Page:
One of your comments led me to realize that my report gave no clue as to the location of the tiny ledge that offers the views shown in my photos. So, I’ve amended the report to include the following sentence.

      “If you bushwhack southward from Millen Hill's summit for about a 100+ ft through some moderately thick scrub, you will find a tiny ledge/rocky area which offers some nice vistas toward the east, south and west.”

      And, regarding the inclusion of the rather insignificant Millen Hill on the 1784 map, apparently there is some speculation about whether the map engraver mistakenly used the word “Millen”, rather than “Mitten”. Less than 2 miles to the north of Millen Hill, there is another small and insignificant peak which as early as 1781 was known as Mitten Hill, or Mitten Mountain. Today, it is called Mount Mitten. But regardless of whether the map should have read “Millen” or “Mitten”, it’s still curious as to why such a small mountain was named on this map when many larger mountains were unnamed. Perhaps it was just a simple matter of there being no generally accepted names for the larger mountains at that point in history??

      John

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  2. hey, Two posts/virtual hikes in a week; what a nice treat. Just wanted you to know that your work on these posts appreciated. Happy trails indeed!

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    Replies
    1. Hey Larry . . . speaking of “treats”, it’s always a treat for me to receive feedback about postings to my blog. So, thank you for your feedback and for being such a loyal reader of my blog. Much appreciated!

      John

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  3. Hi John,

    Your speculation about the name of Millen Hill being possibly mistaken for Mitten Hill is a good one. But maybe Millen Hill was named for an "important" (at the time) fellow named Millen, who had some influence with the state or its mapmakers!
    This looks like a scenic, wildlife-filled forest for a hike; it's always fun to find a shed antler. Our dog, Annie, would have picked up that antler and carried it home!
    That photo from early October in 2008 is amazing—think you'll have snow that early this year??

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    Replies
    1. Rita, thanks as always for taking time to read and post your comments about my blog postings.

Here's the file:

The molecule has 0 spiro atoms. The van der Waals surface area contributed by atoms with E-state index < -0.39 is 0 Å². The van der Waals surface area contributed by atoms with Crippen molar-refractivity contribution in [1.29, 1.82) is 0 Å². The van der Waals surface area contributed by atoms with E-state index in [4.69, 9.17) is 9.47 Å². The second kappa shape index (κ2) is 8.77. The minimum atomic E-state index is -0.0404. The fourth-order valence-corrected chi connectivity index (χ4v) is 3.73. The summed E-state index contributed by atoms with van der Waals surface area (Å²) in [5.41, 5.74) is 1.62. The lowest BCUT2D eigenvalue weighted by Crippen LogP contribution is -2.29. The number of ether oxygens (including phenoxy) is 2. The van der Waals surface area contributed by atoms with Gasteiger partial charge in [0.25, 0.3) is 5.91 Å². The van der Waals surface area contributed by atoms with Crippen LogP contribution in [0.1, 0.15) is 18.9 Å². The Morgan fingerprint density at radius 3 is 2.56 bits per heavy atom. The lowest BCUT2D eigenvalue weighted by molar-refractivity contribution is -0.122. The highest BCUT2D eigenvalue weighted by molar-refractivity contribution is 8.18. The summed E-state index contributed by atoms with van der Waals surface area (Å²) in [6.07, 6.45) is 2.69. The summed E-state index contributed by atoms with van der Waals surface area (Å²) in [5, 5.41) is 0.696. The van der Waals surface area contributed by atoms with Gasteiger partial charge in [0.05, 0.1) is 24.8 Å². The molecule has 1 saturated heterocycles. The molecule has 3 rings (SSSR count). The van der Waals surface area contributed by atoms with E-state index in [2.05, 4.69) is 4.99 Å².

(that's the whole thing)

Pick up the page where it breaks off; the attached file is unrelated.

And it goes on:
Regarding your comment about the photo taken in early October 2008, it doesn’t happen on a regular basis, but it’s a treat when there is a light dusting of snow to enhance the colorful Autumn foliage season. However, you will note that I specified a “light” dusting of snow. As you can well imagine, when the trees still have leaves, the weight of a heavy snow can cause significant tree damage from broken limbs, etc.

      John

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  4. I truly enjoy your posts as well John!. They take me to places I ordinarily wouldn't find myself so far up in NH. The maps and GPS supplements are outstanding and separate you from other such blogs. Photos are great, but the supplements further feed my "visual" learning style Thanks and keep it up!

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    Replies
    1. Thank you JimmyO for your feedback. It's great to know that inclusion of maps in my blog postings is useful to you. As the old saying goes, a picture is worth a thousand words.

      I'm very appreciative of you being a loyal follower of my blog.

      John

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  5. Hi John - This is truly and awesome post (and trek)! This is one of the many reasons I read this blog. Your historical synopsis of the region draws me right in. I love the old map you found and it really makes you wonder why that hill was significant to that particular map maker. You know there's a reason, but like you said about the origins of the name, it was lost many years ago!

    I think hikes like this, off trail, less traveled, etc.are much better than anything described in the guides. Thanks for continuing to create an incredible "less traveled guide" for hikers like me!

    Karl

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    Replies
    1. Karl,

      Your feedback is so appreciated! Thank you!

      Someday I hope to have more time to do the necessary research to write
      similar reports that delve into the history of the area where the hike
      occurred. But for the time-being, a major chunk of my time is spent
      trying to come up with new hikes by studying maps and doing various
      off-trail explorations, some of which work out, and some that don't! :-)

      Best wishes to you for many 'happy trails'!

      John